Olga Campbell’s acrylic painting “Remembering,” above, and bronze sculpture “Twins II” are just two of many artworks she includes in A Whisper Across Time.
Grief is many-faceted. Sometimes, we’re not even aware for what we’re grieving. One of the most beautiful passages in Olga Campbell’s A Whisper Across Time: My Family’s Story of the Holocaust Told Through Art and Poetry (Jujabi Press, 2018) is the following poem:
“I was born with a very deep sadness / a sadness and an anger / as a child I didn’t question this / it was the way it was / when I got older my mother had cancer / she died when I was twenty-two / I thought that my sadness was caused by her death / I had no idea that it was caused by her life.”
“A Whisper Across Time is a heart-warming, emotional journey that reminds us of the suffering and pain that war, intolerance and persecutions create, not only for those who had to endure atrocities but also for the children of the survivors,” notes Dr. David Lee Sheng Tin, author of two books on spiritual health and growth, in the foreword.
In A Whisper Across Time, Campbell gives clear voice to the whispers in her ear, “whispers across time.”
“This is the story of one family out of millions of families who went through the Holocaust,” writes the artist, whose mother lost all of her family during the Second World War. It is “the story of survival and death,” “of how trauma of such magnitude is passed from one generation to another to another….” It is also an ardent call for readers to remember Rwanda, Rohingya, Bosnia, Syria, Afghanistan, Sudan, Iraq, Cambodia…. “[O]ne of every 113 people on the planet is a refugee,” writes Campbell, noting, “by the end of 2016, there were 65.6 million refugees, asylum seekers and internally displaced people in the world” and that “racism, antisemitism and ultra-nationalism are on the rise.” She pleads, “eighty years ago, the world looked away / we must not look away now.”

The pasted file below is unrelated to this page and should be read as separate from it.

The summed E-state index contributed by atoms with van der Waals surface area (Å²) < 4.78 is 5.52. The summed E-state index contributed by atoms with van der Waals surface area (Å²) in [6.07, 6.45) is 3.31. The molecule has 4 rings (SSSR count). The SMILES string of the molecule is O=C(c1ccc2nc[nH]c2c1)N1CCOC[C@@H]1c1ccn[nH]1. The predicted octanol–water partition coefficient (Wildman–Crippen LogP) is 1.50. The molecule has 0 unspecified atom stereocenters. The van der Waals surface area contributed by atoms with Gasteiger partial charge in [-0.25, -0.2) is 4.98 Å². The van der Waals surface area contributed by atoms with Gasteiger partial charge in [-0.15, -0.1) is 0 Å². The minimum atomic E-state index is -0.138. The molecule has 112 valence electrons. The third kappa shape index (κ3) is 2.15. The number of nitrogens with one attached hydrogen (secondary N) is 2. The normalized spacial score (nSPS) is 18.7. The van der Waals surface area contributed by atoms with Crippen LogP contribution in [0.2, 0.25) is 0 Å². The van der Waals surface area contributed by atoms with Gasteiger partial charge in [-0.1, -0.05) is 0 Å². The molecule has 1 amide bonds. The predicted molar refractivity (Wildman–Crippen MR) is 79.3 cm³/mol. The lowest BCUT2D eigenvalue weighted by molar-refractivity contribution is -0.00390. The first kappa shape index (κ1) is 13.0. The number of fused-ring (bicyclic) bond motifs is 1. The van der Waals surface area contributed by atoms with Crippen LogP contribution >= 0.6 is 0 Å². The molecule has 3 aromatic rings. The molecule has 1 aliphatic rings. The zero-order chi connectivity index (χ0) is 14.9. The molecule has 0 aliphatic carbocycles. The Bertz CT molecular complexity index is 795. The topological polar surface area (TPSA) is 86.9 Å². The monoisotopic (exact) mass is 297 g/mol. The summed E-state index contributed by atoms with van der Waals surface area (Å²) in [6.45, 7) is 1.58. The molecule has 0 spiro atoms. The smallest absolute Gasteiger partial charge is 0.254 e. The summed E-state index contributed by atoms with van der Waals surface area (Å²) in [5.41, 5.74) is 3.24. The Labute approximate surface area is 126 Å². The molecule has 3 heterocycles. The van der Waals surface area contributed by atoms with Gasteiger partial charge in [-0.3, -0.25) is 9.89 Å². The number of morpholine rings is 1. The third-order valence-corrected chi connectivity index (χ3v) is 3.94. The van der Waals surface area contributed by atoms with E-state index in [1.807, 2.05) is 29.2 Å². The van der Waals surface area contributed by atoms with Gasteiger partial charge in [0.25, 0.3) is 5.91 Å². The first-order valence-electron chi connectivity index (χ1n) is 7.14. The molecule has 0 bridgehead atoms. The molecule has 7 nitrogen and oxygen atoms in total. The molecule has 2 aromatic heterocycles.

In an interview with the Jewish Independent last November about the exhibit of the same name that helped launch the book, Campbell updated that statistic. “Our world is a chaotic place right now, somewhat reminiscent of the period before the war,” she told writer Olga Livshin. “There are over 68 million people around the world that are refugees or displaced. My book is not only about my family. It is a cautionary tale. It is about intergenerational trauma and its repercussions across time.” (See jewishindependent.ca/whisper-across-time.)
In 2005, Campbell mounted the exhibit Whispers Across Time. “This art show dealt with memories and losses,” she writes in the book. “Many of the pieces in the show were fragmented, partial in appearance, reflecting both a presence and an absence.”
The exhibit featured masks, rusted metal figures, ceramic sculptures, photographs, mixed media and texts that, explains Campbell, “echoed the same theme of loss and regeneration – a life spirit which emerged from the devastation of the past.” Even reduced in size to fit on the pages of a book and taken out of a gallery setting, this artwork is powerful.
In A Whisper Across Time, Campbell shares some of what she has discovered about her mother, Tania, and father, Klimek Dekler, as well as about her maternal grandmother, Ola Akselrod, and her mother’s identical twin sister, Mania, and brother-in-law, who was also an identical twin, but Campbell hasn’t been able to determine which brother – Manasze or Efraim Seidenbeutel – her aunt married. Campbell recounts how her parents met, the atmosphere leading up to the war, and how her parents survived. Her father’s family also survived. There are no records, says Campbell, of what happened to her grandparents or her aunt during the Holocaust; the Seidenbeutel brothers were murdered at Stutthof concentration camp, a few days before it was liberated.
“My mother must have been completely traumatized by her experiences and her losses,” writes Campbell. “She lived and worked and loved, she still danced … sometimes. But the joy in her heart was not so big. The light inside was dim. And, at night, when she was alone in her room, she cried.”
In A Whisper Across Time, Campbell also talks about preparing for the 2005 exhibition, and some of the strange happenings that occurred, such as how multiple attempts to photograph the art failed – a broken camera, saved images that wouldn’t open on the computer. Her use of language, both in poetry and prose, is emotive without being overly sentimental. And her artwork evokes an emotional reaction, often involving some sadness and always demanding contemplation.
For more on Campbell and to purchase A Whisper Across Time, visit olgacampbell.com.